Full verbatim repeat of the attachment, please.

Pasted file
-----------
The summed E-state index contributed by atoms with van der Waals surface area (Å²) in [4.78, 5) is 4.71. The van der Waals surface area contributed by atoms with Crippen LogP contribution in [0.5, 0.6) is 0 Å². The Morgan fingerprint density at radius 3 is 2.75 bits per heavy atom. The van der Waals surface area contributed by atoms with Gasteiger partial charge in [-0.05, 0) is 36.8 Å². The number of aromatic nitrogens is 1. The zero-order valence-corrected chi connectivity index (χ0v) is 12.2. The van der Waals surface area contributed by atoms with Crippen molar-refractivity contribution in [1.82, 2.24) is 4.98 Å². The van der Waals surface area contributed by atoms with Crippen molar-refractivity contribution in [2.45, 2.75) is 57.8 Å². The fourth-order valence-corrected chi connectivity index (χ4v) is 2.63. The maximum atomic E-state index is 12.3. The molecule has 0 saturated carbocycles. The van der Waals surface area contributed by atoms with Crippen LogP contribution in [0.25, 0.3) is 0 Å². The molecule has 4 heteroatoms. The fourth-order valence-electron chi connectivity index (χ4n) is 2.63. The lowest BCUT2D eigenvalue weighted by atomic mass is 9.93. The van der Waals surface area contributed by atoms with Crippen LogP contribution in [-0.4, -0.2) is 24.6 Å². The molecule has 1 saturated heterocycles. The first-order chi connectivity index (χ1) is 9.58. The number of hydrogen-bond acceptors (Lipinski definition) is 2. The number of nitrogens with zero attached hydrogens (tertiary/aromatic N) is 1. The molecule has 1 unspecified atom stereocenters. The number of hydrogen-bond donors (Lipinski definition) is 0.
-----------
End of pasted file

The summed E-state index contributed by atoms with van der Waals surface area (Å²) in [4.78, 5) is 4.71. The van der Waals surface area contributed by atoms with Crippen LogP contribution in [0.5, 0.6) is 0 Å². The Morgan fingerprint density at radius 3 is 2.75 bits per heavy atom. The van der Waals surface area contributed by atoms with Gasteiger partial charge in [-0.05, 0) is 36.8 Å². The number of aromatic nitrogens is 1. The zero-order valence-corrected chi connectivity index (χ0v) is 12.2. The van der Waals surface area contributed by atoms with Crippen molar-refractivity contribution in [1.82, 2.24) is 4.98 Å². The van der Waals surface area contributed by atoms with Crippen molar-refractivity contribution in [2.45, 2.75) is 57.8 Å². The fourth-order valence-corrected chi connectivity index (χ4v) is 2.63. The maximum atomic E-state index is 12.3. The molecule has 0 saturated carbocycles. The van der Waals surface area contributed by atoms with Crippen LogP contribution in [0.25, 0.3) is 0 Å². The molecule has 4 heteroatoms. The fourth-order valence-electron chi connectivity index (χ4n) is 2.63. The lowest BCUT2D eigenvalue weighted by atomic mass is 9.93. The van der Waals surface area contributed by atoms with Crippen LogP contribution in [-0.4, -0.2) is 24.6 Å². The molecule has 1 saturated heterocycles. The first-order chi connectivity index (χ1) is 9.58. The number of hydrogen-bond acceptors (Lipinski definition) is 2. The number of nitrogens with zero attached hydrogens (tertiary/aromatic N) is 1. The molecule has 1 unspecified atom stereocenters. The number of hydrogen-bond donors (Lipinski definition) is 0.